day to never forget: September 11, 2001
"You could see the wreckage down the street...smoke
was coming from the rubble."
York seemed so far away ten years ago when the reports of terrorist
attacks came flooding across television and into the newsroom.
That was then.
Soon after Ripley County residents would feel the impact with
Col. Canfield Boone losing his life in the Pentagon where he
worked. Boone was a 1966 graduate of Milan High School where
he was known to his classmates, friends and family as Buddy.
Patrick Rose who now resides in Osgood, was in New York at the
time of the terrorist attacks on September 11, 2001. He was
at the scene shortly after the initial attacks on the Twin Towers
serving with the NY National Guard 101 Cavalry out of Staten
Rose noted, We went to the armory that night (9/11) and
were granted clearance to move the next day. We arrived at 2
p.m. into Manhattan.
His battalion was staged at Battery Park where he described
the scene. You could see the wreckage down the street...smoke
was coming from below the rubble.
When his platoon crossed the Brooklyn Bridge Rose said it was
eerily quiet with no people in the streets. There was
no one walking around, Rose noted. He said usually the
area is jam packed with cars.
Women had discarded their high heels to run away,
Rose said. There were abandoned cars everywhere. He continued,
When people did not come for their cars you started to
think maybe they were dead.
Rose saw the despair on the faces of the rescue workers as they
dug through the rubble. You could see how tired the first
responders were and how angry everyone was, he said.
The day of his arrival he said their unit only pulled one mission,
which was moving through the destroyed atrium. He said they
spent a little time on the pile but there wasnt
a lot of direction. The pile he referred to was rubble from
Rose said his unit was there to assist law enforcement in setting
up a perimeter around the site. Rose says he was fortunate to
have been deployed to Ground Zero, where his resume shows he
successfully managed 30 personnel at the scene. His unit was
activated to guard the MidTown Tunnel for three months and spent
a short time at the LaGuardia Airport. He was platoon leader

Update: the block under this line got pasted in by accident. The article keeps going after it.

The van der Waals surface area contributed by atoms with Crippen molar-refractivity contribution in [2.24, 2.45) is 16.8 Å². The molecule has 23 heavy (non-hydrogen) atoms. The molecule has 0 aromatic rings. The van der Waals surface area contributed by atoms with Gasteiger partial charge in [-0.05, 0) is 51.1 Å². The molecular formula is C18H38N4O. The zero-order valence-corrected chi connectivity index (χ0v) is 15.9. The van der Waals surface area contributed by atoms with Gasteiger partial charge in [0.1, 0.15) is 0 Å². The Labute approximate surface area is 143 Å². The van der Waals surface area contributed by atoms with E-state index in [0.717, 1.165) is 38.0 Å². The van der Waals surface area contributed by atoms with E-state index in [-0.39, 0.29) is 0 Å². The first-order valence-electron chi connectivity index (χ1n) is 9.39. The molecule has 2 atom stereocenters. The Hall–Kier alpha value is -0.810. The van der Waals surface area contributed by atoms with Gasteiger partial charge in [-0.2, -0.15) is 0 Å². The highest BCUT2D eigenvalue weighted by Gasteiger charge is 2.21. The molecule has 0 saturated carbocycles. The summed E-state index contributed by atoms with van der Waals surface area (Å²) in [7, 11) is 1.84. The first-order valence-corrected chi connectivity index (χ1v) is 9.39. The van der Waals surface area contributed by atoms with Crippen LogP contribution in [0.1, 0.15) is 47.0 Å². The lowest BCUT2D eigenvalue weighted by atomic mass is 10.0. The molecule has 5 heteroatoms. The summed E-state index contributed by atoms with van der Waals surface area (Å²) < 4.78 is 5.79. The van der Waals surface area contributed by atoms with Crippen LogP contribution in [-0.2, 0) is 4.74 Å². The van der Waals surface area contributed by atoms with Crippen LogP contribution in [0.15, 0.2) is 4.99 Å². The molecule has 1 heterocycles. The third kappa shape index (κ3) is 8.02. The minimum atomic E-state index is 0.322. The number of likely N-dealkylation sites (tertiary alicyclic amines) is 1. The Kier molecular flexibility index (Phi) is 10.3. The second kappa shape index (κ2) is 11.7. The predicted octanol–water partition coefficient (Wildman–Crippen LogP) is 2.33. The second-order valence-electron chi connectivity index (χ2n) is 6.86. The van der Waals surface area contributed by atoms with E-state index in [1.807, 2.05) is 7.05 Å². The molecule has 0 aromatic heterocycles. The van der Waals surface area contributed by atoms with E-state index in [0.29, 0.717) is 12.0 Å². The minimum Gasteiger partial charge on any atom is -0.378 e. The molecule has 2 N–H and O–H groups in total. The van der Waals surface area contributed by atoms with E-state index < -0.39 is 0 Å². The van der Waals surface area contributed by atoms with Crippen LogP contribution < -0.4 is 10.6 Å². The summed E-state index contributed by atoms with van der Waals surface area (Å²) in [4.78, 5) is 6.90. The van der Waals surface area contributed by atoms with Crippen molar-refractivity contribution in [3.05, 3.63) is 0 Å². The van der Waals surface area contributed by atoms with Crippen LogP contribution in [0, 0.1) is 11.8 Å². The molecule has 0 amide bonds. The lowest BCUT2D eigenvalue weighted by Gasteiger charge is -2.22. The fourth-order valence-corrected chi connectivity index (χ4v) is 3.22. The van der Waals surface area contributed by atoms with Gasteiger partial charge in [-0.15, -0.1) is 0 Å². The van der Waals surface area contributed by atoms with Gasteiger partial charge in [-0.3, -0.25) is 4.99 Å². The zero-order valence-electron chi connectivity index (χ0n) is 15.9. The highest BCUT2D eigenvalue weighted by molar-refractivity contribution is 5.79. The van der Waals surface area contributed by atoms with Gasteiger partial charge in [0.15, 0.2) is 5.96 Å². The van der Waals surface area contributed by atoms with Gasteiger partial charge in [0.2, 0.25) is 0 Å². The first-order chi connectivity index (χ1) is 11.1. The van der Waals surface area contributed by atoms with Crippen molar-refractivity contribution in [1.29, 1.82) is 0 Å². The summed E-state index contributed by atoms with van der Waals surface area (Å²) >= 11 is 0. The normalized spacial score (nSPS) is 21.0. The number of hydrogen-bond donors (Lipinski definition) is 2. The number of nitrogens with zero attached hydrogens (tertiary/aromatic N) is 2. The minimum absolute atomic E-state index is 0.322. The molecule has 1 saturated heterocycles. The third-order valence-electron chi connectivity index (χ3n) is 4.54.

at all three places: the World Trade Center, Midtown Tunnel
While Roses sisters job did take her to the Twin
Towers weekly, he knew she wasnt there on the particular
day of the attacks. He said that was a relief to him.
Rose believes Americans' way of life is forever changed due
to the terrorist attacks not only in the Pentagon and New York,
but the field in Pennsylvania where some heroes took the plane
down instead of letting it hit its intended target: the White
House. He said we must always be more vigilant now. He encourages
everyone to be the eyes and ears of police and report any suspicious
The real threats in Ripley County according to Rose are: fires,
tornadoes and burglary. He said he believes some money that
should be used locally is being diverted into state and federal
funds for possible what ifs. That money could
be used for local agencies such as fire and police, etc.
He encouraged everyone to be ready to shelter-in-place for 72
hours. This means you should always have enough supplies on
hand for a 72-hour period including water, food, medical supplies
etc. This can be used for any type of emergency, especially
one that includes the electricity being off for an extended
amount of time, which could happen with a summer tornado or
a winter ice storm.
Rose has begun his duties as the Ripley County Emergency Management
Agencys director. He comes to the position with an impressive
resume having graduated Cum Laude from Regents College-Excelsior
College in 2000. He has served as an executive officer, deputy
force protection officer and battle captain in the military
where he was deployed to Bosnia 2003-2005, Iraq 2005-2007 and
Rose served as Cities Readiness Initiative coordinator for the
Indiana State Department of Health in Jeffersonville where he
ensured seven local health departments bordering Ohio and Kentucky
successfully completed grant compliance requirements for biological
He has assisted in county and district training exercises and
acted as a liaison between county health departments and the
state. Rose also was Section Leader for state military response
efforts during the 1998 Winter Storm in New York State. He has
supervised 15 convicted youth in a secure facility where he
was employed at the NYS Department of Children and Family Services.
He was awarded the Legislative Citation of Valor from the Kentucky
House of Representatives and NYS Defense of Liberty Ribbon with
World Trade Center device.
Having done all of that and more, Rose comes to Ripley County
to help make sure its citizens continue to have the emergency
management care they are used to. He succeeds Wayne Peace, Versailles,
who was the director for several years.
Hesitant to take any praise for his military career, Rose told
The Versailles Republican, Wayne (Peace) is a real
war veteran, and there are plenty who did more than me.
Peace served in Vietnam where he received two Purple Hearts
for being wounded and many other honors.
COURTESY OF J.PATRICK ROSE
This scene was the atrium at the Twin
Towers in New York after terrorists attacked on September
11, 2001. This has been repaired and when Patrick Rose
and family recently visited there this summer they were
able to walk in the very place where the rubble is shown.